Monday, August 17, 2020

When is a photo not what it appears?

On October 19, 1961, the first Boeing CIM-10B BOMARC B interceptor missile was delivered to the RCAF at RCAF Station North Bay, Ontario (operated as 446 "SAM" Squadron).  A little over a year later, on December 1, 1962, the second RCAF BOMARC site became operational at RCAF Station La Macaza, Quebec (operating as 447 "SAM" Squadron).  It is interesting to note that while the BOMARC was intended as a nuclear armed missile, it wasn't until August 16, 1963, that the USAF and the RCAF announced an agreement to equip Canadian BOMARCs with U.S. nuclear warheads.  (This agreement also allowed the Newfie Air Force (aka the USAF F-102 units based in Newfoundland) to store nukes on their bases at Goose Bay and Stephenville.)  The BOMARCs have always been controversial in Canadian aviation circles, both for the radioactive payload and what some see as their role in killing the Avro Arrow.  

However, this article isn't going to focus on that, but on a rather nice image of a RCAF BOMARC being launched. (Photo courtesy of the RCAF.)

Clearly, this is an RCAF BOMARC...see the RCAF, but that doesn't look like Canada does it?

There is much debate in the historical world if photographs are primary or secondary sources.  I fall on the side of primary, but my faith has been shaken over time by bad captions (clearly a secondary source), colourization, and photoshop.  But if one was to use this photo as an illustration of a RCAF BOMARC launch, they would be propagating a myth.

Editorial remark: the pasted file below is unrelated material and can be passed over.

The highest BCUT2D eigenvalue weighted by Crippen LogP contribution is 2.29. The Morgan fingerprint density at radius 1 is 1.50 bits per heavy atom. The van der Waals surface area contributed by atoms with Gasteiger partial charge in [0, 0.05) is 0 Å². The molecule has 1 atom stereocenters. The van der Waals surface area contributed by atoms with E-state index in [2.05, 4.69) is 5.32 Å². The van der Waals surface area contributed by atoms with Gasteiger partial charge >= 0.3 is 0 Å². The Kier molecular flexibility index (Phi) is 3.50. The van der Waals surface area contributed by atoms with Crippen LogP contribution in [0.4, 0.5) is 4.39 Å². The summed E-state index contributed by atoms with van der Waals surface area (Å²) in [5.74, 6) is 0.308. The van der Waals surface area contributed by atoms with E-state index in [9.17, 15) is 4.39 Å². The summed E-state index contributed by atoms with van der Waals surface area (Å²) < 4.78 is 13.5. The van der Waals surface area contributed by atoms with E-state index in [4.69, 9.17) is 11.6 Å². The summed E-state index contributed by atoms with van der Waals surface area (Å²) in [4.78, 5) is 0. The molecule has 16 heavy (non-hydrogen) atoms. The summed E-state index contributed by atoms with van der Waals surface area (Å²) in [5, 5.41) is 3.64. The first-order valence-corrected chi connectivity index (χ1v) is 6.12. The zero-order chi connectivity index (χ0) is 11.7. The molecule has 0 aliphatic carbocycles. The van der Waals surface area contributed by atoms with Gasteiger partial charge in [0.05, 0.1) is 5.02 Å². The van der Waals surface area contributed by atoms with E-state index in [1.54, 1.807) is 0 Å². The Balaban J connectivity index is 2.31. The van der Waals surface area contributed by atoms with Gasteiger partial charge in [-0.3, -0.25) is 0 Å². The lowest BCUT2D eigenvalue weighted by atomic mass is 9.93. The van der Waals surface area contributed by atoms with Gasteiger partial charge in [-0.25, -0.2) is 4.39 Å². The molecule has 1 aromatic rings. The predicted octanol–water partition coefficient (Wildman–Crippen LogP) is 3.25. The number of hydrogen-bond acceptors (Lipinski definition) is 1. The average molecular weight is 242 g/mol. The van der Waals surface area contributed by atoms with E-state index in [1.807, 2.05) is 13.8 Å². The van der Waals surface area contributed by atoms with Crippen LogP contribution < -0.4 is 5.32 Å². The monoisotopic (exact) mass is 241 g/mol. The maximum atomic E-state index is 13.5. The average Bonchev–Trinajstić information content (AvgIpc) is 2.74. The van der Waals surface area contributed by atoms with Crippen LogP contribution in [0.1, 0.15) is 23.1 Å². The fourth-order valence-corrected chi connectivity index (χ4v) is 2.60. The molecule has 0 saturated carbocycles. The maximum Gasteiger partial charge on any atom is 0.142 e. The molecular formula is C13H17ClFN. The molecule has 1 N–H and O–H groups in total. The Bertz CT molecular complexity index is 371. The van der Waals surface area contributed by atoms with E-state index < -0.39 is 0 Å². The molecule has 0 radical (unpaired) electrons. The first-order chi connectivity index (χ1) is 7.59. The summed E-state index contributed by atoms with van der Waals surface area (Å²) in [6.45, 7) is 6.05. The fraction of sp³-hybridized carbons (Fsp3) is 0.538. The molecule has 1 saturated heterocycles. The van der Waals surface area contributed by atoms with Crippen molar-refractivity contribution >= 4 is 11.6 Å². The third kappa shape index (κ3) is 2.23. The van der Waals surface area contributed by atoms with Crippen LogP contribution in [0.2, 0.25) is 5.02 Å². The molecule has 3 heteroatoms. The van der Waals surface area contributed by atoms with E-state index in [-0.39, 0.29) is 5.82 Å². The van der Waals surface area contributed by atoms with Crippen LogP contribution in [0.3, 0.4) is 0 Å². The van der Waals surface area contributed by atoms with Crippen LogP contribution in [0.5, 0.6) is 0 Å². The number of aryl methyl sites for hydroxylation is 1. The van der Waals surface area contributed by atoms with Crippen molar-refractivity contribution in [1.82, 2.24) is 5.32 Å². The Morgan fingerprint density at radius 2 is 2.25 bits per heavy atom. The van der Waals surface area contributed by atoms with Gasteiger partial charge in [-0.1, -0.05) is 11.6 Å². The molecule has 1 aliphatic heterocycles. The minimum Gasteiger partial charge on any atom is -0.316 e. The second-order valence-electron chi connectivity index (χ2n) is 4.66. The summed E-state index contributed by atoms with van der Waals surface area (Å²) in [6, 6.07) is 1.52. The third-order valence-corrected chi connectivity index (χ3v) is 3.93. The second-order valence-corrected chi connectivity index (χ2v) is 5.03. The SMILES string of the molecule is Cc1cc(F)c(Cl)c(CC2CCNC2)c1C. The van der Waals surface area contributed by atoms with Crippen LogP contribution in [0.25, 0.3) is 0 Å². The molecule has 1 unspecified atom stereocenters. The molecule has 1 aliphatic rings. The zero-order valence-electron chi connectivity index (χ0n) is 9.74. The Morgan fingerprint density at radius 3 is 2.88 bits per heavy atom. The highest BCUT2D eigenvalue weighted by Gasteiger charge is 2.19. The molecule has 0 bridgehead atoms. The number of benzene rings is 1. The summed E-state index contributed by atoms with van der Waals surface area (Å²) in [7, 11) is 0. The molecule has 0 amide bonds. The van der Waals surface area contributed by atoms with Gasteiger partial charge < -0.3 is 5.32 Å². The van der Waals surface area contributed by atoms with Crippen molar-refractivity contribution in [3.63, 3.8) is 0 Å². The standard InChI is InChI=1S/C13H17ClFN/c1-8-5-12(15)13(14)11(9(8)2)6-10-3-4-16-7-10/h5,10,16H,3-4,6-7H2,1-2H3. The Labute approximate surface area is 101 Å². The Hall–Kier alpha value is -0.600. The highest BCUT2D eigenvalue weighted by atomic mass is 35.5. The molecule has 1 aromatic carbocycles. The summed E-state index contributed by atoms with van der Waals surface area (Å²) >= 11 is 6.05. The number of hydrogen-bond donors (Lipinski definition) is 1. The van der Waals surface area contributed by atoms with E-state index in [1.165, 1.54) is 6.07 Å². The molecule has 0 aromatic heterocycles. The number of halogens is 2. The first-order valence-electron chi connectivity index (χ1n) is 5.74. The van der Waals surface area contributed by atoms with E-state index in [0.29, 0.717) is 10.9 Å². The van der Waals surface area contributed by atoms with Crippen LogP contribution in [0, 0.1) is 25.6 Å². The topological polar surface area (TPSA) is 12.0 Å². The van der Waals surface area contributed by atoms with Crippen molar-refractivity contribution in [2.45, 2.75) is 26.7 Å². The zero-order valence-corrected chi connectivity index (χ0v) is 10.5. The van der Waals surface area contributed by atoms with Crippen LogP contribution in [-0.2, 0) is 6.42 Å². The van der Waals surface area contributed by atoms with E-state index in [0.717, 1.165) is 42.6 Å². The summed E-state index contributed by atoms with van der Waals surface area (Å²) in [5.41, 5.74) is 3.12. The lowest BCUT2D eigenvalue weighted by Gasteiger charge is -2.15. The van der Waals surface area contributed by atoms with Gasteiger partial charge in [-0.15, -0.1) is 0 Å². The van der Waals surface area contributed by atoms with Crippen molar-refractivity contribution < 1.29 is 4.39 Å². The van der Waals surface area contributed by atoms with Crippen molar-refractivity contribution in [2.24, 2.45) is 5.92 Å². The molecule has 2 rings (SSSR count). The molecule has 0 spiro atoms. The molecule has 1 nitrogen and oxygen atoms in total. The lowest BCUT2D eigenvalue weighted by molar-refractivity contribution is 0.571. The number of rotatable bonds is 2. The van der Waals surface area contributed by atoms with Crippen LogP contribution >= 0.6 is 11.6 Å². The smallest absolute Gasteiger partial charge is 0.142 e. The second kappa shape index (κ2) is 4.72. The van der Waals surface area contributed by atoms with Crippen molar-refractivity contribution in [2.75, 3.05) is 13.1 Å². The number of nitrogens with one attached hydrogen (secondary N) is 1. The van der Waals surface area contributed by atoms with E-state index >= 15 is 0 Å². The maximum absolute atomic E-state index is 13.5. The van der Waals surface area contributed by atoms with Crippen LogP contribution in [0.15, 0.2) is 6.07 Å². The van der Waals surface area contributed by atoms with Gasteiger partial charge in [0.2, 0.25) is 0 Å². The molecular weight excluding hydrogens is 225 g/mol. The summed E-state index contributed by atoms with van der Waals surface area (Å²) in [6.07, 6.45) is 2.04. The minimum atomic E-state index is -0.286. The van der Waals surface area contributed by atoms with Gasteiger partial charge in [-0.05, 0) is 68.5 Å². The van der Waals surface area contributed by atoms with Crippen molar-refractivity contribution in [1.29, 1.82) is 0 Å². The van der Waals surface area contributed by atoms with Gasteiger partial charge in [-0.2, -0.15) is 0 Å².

No BOMARCs were launched in Canada, but each squadron was allowed to launch a BOMARC a year at Eglin Air Force Base.  (Either at Hurlbert Field or, later, Santa Rosa Island.)  Most photos show US BOMARCs being tested, but two were withdrawn from their RCAF units, sent to Florida, and "tested to destruction" (aka launched.)

So then is this Florida in the photo?  Well it looks more like Florida, than North Bay, but no.  The photo is playing a trick on us.  After the Canadians got out of the BOMARC business in the early 70s, they returned the missiles to the USAF.  So the photo is a US launch of a US BOMARC.  No Canadians involved.  This launch took place on November 17, 1980, at Vandenberg AFB.  It is the Navy launching a former RCAF BOMARC, obviously not repainted, as a target drones to test air-to-air and surface-to-air missiles off Point Mugu.

One more Vandenberg launch, this time in 1972.  (Photo courtesy of the USAF)

P.S.:  Why have I always listed the missile in question as the BOMARC and not Bomarc?  BOMARC is the correct term as the name of the missile was an amalgam of Boeing and Michigan Aeronautical Research Center.

P.P.S.:  Did you know the BOMARC was once designated the F-99?  In order to get their missiles the USAF had to fight it out with the US Army and tried to drum up the idea that their missiles were "unmanned interceptors."  Ok, I guess...whatever...

Modeler's Note: Belcher Bits has a nice resin BOMARC A, BOMARC B, and launcher, available separately.  The BOMARC B comes with RCAF decals.  The old box scale, but I think close to 1/48, Revell BOMARC was first issued in the late 1950s but was reissued a couple of years ago.  I bought one, as it is a kind of fun, if a product of its times, kit.  The reissue from 2016 comes with RCAF decals as well.

1 comment:

John R said...

Well done Jim.
I recall your legitimate complaint about nuclear BOMARC’s potential detonations over Canadian population centers in defense of the U.S.
It would be a bit more thorough if you had mentioned your sources on deployments and U.S. launches of an RCAF BOMARC.